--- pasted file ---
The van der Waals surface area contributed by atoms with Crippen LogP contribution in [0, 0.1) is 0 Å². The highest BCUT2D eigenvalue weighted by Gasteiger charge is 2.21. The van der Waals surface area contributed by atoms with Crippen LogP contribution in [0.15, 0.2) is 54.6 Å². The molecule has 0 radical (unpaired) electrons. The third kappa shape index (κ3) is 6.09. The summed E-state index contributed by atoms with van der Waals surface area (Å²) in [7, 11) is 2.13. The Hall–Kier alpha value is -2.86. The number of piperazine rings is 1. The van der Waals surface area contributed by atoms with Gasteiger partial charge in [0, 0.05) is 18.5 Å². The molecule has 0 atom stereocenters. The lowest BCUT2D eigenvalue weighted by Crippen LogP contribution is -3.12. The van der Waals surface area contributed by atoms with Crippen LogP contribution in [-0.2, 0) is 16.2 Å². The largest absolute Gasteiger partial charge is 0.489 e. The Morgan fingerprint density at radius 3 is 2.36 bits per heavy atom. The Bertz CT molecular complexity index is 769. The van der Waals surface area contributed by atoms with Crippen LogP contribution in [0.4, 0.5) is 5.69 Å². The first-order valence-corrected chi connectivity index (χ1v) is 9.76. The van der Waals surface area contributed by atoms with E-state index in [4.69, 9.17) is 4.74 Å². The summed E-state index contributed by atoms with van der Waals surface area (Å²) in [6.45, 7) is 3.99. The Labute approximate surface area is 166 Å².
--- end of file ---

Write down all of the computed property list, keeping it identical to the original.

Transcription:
The van der Waals surface area contributed by atoms with Crippen LogP contribution in [0, 0.1) is 0 Å². The highest BCUT2D eigenvalue weighted by Gasteiger charge is 2.21. The van der Waals surface area contributed by atoms with Crippen LogP contribution in [0.15, 0.2) is 54.6 Å². The molecule has 0 radical (unpaired) electrons. The third kappa shape index (κ3) is 6.09. The summed E-state index contributed by atoms with van der Waals surface area (Å²) in [7, 11) is 2.13. The Hall–Kier alpha value is -2.86. The number of piperazine rings is 1. The van der Waals surface area contributed by atoms with Gasteiger partial charge in [0, 0.05) is 18.5 Å². The molecule has 0 atom stereocenters. The lowest BCUT2D eigenvalue weighted by Crippen LogP contribution is -3.12. The van der Waals surface area contributed by atoms with Crippen LogP contribution in [-0.2, 0) is 16.2 Å². The largest absolute Gasteiger partial charge is 0.489 e. The Morgan fingerprint density at radius 3 is 2.36 bits per heavy atom. The Bertz CT molecular complexity index is 769. The van der Waals surface area contributed by atoms with Crippen LogP contribution in [0.4, 0.5) is 5.69 Å². The first-order valence-corrected chi connectivity index (χ1v) is 9.76. The van der Waals surface area contributed by atoms with E-state index in [4.69, 9.17) is 4.74 Å². The summed E-state index contributed by atoms with van der Waals surface area (Å²) in [6.45, 7) is 3.99. The Labute approximate surface area is 166 Å².